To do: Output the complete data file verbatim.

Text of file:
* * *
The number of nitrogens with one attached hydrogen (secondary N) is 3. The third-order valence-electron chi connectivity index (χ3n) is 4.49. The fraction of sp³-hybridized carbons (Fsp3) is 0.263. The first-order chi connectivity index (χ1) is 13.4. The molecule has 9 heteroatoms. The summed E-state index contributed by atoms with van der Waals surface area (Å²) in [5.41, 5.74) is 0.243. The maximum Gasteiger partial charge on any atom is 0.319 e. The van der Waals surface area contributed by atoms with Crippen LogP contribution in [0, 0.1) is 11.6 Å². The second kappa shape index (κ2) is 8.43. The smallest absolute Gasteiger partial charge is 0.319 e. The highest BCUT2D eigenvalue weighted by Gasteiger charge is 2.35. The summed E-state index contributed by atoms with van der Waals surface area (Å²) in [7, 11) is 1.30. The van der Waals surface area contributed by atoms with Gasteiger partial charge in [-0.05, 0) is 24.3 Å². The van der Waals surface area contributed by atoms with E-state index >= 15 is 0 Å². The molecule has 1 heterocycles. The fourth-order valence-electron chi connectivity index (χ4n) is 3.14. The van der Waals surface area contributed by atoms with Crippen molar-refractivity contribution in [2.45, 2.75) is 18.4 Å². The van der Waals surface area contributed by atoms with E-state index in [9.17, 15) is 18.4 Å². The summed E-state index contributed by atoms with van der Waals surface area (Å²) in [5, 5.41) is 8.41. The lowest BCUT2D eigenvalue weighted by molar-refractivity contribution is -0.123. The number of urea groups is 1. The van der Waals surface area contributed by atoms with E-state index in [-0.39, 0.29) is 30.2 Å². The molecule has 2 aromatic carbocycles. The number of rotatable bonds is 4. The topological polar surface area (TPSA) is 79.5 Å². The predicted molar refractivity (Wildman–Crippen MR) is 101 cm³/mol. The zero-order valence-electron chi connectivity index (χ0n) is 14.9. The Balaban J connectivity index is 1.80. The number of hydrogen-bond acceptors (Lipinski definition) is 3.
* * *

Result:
The number of nitrogens with one attached hydrogen (secondary N) is 3. The third-order valence-electron chi connectivity index (χ3n) is 4.49. The fraction of sp³-hybridized carbons (Fsp3) is 0.263. The first-order chi connectivity index (χ1) is 13.4. The molecule has 9 heteroatoms. The summed E-state index contributed by atoms with van der Waals surface area (Å²) in [5.41, 5.74) is 0.243. The maximum Gasteiger partial charge on any atom is 0.319 e. The van der Waals surface area contributed by atoms with Crippen LogP contribution in [0, 0.1) is 11.6 Å². The second kappa shape index (κ2) is 8.43. The smallest absolute Gasteiger partial charge is 0.319 e. The highest BCUT2D eigenvalue weighted by Gasteiger charge is 2.35. The summed E-state index contributed by atoms with van der Waals surface area (Å²) in [7, 11) is 1.30. The van der Waals surface area contributed by atoms with Gasteiger partial charge in [-0.05, 0) is 24.3 Å². The van der Waals surface area contributed by atoms with E-state index >= 15 is 0 Å². The molecule has 1 heterocycles. The fourth-order valence-electron chi connectivity index (χ4n) is 3.14. The van der Waals surface area contributed by atoms with Crippen molar-refractivity contribution in [2.45, 2.75) is 18.4 Å². The van der Waals surface area contributed by atoms with E-state index in [9.17, 15) is 18.4 Å². The summed E-state index contributed by atoms with van der Waals surface area (Å²) in [5, 5.41) is 8.41. The lowest BCUT2D eigenvalue weighted by molar-refractivity contribution is -0.123. The number of urea groups is 1. The van der Waals surface area contributed by atoms with E-state index in [-0.39, 0.29) is 30.2 Å². The molecule has 2 aromatic carbocycles. The number of rotatable bonds is 4. The topological polar surface area (TPSA) is 79.5 Å². The predicted molar refractivity (Wildman–Crippen MR) is 101 cm³/mol. The zero-order valence-electron chi connectivity index (χ0n) is 14.9. The Balaban J connectivity index is 1.80. The number of hydrogen-bond acceptors (Lipinski definition) is 3.